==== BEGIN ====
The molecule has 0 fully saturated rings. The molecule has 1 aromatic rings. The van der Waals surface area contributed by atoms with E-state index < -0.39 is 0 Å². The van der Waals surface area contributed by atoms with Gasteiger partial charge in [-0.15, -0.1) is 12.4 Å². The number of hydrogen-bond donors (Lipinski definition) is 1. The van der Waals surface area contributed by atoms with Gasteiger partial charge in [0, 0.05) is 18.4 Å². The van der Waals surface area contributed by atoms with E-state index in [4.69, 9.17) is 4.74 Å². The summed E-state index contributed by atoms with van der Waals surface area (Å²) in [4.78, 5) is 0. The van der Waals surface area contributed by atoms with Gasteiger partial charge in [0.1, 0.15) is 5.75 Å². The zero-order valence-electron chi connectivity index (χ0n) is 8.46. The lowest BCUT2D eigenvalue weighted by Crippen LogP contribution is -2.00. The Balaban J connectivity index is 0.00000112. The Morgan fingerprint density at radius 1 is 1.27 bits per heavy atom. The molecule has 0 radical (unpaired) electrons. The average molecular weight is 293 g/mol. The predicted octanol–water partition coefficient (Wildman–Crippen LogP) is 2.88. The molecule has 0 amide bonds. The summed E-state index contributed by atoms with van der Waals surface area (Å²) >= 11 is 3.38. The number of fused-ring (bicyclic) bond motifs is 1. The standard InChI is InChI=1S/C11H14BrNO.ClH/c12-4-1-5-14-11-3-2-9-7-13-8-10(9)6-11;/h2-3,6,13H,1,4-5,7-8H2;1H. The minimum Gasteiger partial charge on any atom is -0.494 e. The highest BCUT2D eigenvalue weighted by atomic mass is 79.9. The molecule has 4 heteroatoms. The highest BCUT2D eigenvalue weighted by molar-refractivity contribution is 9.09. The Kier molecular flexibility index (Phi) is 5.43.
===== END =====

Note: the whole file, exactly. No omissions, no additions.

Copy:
The molecule has 0 fully saturated rings. The molecule has 1 aromatic rings. The van der Waals surface area contributed by atoms with E-state index < -0.39 is 0 Å². The van der Waals surface area contributed by atoms with Gasteiger partial charge in [-0.15, -0.1) is 12.4 Å². The number of hydrogen-bond donors (Lipinski definition) is 1. The van der Waals surface area contributed by atoms with Gasteiger partial charge in [0, 0.05) is 18.4 Å². The van der Waals surface area contributed by atoms with E-state index in [4.69, 9.17) is 4.74 Å². The summed E-state index contributed by atoms with van der Waals surface area (Å²) in [4.78, 5) is 0. The van der Waals surface area contributed by atoms with Gasteiger partial charge in [0.1, 0.15) is 5.75 Å². The zero-order valence-electron chi connectivity index (χ0n) is 8.46. The lowest BCUT2D eigenvalue weighted by Crippen LogP contribution is -2.00. The Balaban J connectivity index is 0.00000112. The Morgan fingerprint density at radius 1 is 1.27 bits per heavy atom. The molecule has 0 radical (unpaired) electrons. The average molecular weight is 293 g/mol. The predicted octanol–water partition coefficient (Wildman–Crippen LogP) is 2.88. The molecule has 0 amide bonds. The summed E-state index contributed by atoms with van der Waals surface area (Å²) >= 11 is 3.38. The number of fused-ring (bicyclic) bond motifs is 1. The standard InChI is InChI=1S/C11H14BrNO.ClH/c12-4-1-5-14-11-3-2-9-7-13-8-10(9)6-11;/h2-3,6,13H,1,4-5,7-8H2;1H. The minimum Gasteiger partial charge on any atom is -0.494 e. The highest BCUT2D eigenvalue weighted by atomic mass is 79.9. The molecule has 4 heteroatoms. The highest BCUT2D eigenvalue weighted by molar-refractivity contribution is 9.09. The Kier molecular flexibility index (Phi) is 5.43.